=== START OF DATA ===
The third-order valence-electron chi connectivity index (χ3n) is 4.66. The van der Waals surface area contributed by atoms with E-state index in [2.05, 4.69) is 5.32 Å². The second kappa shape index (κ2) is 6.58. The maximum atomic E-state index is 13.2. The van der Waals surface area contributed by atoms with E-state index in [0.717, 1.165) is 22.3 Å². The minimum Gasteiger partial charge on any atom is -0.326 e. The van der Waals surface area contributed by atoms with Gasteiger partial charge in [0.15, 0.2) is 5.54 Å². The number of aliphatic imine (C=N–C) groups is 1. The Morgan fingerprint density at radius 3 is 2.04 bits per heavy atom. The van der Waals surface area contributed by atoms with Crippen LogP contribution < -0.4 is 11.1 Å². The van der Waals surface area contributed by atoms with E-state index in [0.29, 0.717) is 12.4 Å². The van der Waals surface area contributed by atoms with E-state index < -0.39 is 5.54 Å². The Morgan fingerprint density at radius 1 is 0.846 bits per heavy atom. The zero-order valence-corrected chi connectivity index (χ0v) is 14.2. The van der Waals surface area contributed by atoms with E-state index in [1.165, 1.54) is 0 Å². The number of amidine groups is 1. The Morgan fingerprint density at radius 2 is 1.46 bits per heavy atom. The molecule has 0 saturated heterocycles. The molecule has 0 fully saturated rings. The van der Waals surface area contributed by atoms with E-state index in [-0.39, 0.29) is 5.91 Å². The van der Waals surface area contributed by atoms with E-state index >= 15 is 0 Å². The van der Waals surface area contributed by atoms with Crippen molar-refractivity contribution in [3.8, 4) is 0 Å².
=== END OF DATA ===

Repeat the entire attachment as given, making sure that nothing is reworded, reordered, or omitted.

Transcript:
The third-order valence-electron chi connectivity index (χ3n) is 4.66. The van der Waals surface area contributed by atoms with E-state index in [2.05, 4.69) is 5.32 Å². The second kappa shape index (κ2) is 6.58. The maximum atomic E-state index is 13.2. The van der Waals surface area contributed by atoms with E-state index in [0.717, 1.165) is 22.3 Å². The minimum Gasteiger partial charge on any atom is -0.326 e. The van der Waals surface area contributed by atoms with Gasteiger partial charge in [0.15, 0.2) is 5.54 Å². The number of aliphatic imine (C=N–C) groups is 1. The Morgan fingerprint density at radius 3 is 2.04 bits per heavy atom. The van der Waals surface area contributed by atoms with Crippen LogP contribution < -0.4 is 11.1 Å². The van der Waals surface area contributed by atoms with E-state index in [0.29, 0.717) is 12.4 Å². The van der Waals surface area contributed by atoms with E-state index < -0.39 is 5.54 Å². The Morgan fingerprint density at radius 1 is 0.846 bits per heavy atom. The zero-order valence-corrected chi connectivity index (χ0v) is 14.2. The van der Waals surface area contributed by atoms with E-state index in [1.165, 1.54) is 0 Å². The number of amidine groups is 1. The Morgan fingerprint density at radius 2 is 1.46 bits per heavy atom. The molecule has 0 saturated heterocycles. The molecule has 0 fully saturated rings. The van der Waals surface area contributed by atoms with E-state index in [-0.39, 0.29) is 5.91 Å². The van der Waals surface area contributed by atoms with E-state index >= 15 is 0 Å². The van der Waals surface area contributed by atoms with Crippen molar-refractivity contribution in [3.8, 4) is 0 Å².